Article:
Nursing homes are a part of the American fabric of health care for many patients and their families. A nursing home is a residential facility where individuals get the care they need but aren’t able to receive at home. In addition to medical care, nursing homes also provide for residents’ social and daily living needs.
Almshouses of Early America
The first nursing homes were almshouses and appeared in the United States in the 17th century. These almshouses hailed back to Medieval times and were a concept that early English settlers brought to the colonies. In addition to older citizens, almshouses provided shelter and meals to widows, orphans, and the mentally ill. Living conditions were considerably poor, especially going into the Great Depression. Almshouses typically required more space and funding than they usually received.
Public Outcry and Reform
Almshouses increasingly became the target of public criticism and outrage because of the squalor many residents experienced. Almshouses gradually gave way to convalescent homes, which provided room, board, and medical care for elderly residents. By the start of World War II, these homes modeled the beginning of what nursing homes would become today. Funding at the federal and state levels soon flowed to these facilities, and they grew to be more similar to hospitals.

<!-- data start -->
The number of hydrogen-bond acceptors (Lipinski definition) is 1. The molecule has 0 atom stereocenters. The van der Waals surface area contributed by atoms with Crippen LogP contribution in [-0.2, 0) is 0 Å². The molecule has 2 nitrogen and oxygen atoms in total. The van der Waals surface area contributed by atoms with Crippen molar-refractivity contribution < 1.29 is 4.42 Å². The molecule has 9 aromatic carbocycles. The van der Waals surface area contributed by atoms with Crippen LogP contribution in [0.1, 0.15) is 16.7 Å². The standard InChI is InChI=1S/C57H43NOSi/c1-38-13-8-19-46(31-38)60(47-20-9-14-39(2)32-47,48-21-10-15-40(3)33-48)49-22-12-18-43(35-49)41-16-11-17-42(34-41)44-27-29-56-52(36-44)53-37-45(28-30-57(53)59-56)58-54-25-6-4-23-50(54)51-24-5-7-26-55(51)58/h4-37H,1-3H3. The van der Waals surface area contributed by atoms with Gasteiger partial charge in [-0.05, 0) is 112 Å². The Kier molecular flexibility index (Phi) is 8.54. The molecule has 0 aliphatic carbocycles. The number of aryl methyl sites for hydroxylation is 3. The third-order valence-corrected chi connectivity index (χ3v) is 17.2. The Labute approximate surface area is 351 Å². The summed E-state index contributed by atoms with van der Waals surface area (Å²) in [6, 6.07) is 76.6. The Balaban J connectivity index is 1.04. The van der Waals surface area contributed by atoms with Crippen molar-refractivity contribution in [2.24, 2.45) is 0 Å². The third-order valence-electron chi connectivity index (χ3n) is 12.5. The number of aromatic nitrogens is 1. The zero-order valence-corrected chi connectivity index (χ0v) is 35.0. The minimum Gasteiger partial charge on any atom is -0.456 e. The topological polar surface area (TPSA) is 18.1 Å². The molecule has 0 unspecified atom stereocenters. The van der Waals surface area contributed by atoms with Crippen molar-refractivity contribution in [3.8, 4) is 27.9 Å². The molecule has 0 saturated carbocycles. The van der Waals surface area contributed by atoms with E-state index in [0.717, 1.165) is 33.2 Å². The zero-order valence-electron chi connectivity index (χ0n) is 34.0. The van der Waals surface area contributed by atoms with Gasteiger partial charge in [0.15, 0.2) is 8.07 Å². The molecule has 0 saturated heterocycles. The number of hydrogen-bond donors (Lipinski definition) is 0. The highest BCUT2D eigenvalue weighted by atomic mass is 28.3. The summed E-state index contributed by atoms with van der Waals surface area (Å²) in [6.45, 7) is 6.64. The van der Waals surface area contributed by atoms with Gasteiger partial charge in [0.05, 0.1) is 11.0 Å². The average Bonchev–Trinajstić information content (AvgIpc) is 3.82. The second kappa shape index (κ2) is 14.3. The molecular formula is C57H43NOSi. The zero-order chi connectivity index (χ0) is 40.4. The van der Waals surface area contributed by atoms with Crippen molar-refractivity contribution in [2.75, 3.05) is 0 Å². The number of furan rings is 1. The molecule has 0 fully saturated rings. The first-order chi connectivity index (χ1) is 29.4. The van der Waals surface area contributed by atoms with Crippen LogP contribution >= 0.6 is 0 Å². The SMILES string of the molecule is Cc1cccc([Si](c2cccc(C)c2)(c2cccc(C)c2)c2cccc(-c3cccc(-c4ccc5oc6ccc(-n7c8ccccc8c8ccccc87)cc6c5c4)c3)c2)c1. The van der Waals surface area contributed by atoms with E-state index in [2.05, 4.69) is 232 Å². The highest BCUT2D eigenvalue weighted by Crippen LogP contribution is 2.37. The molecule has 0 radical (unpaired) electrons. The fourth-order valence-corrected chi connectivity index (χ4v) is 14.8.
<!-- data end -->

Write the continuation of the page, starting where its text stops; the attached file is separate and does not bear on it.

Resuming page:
Nursing homes could be found all over the United States by 1965. About 60 percent of nursing homes received some type of welfare funding to care for the elderly and disabled. Subsequent years saw many improvements to the quality of medical care residents received thanks in large part to Medicaid and Medicare. The Nursing Home Act was signed in 1987 and eventually became the Residents’ Bill of Rights, which defined the types of services to which residents are entitled.
Nursing Homes Today
Today’s nursing homes have wi-fi networks, entertainment centers, and other amenities one might find in many homes. They typically have warm, colorful rooms as well as dining areas and décor to help residents feel more comfortable.
Many nursing homes are currently skilled nursing facilities that house residents with chronic conditions, Alzheimer’s Disease, or terminal illness. Some residents move in temporarily to receive physical, occupational, or some other type of therapy before returning home permanently.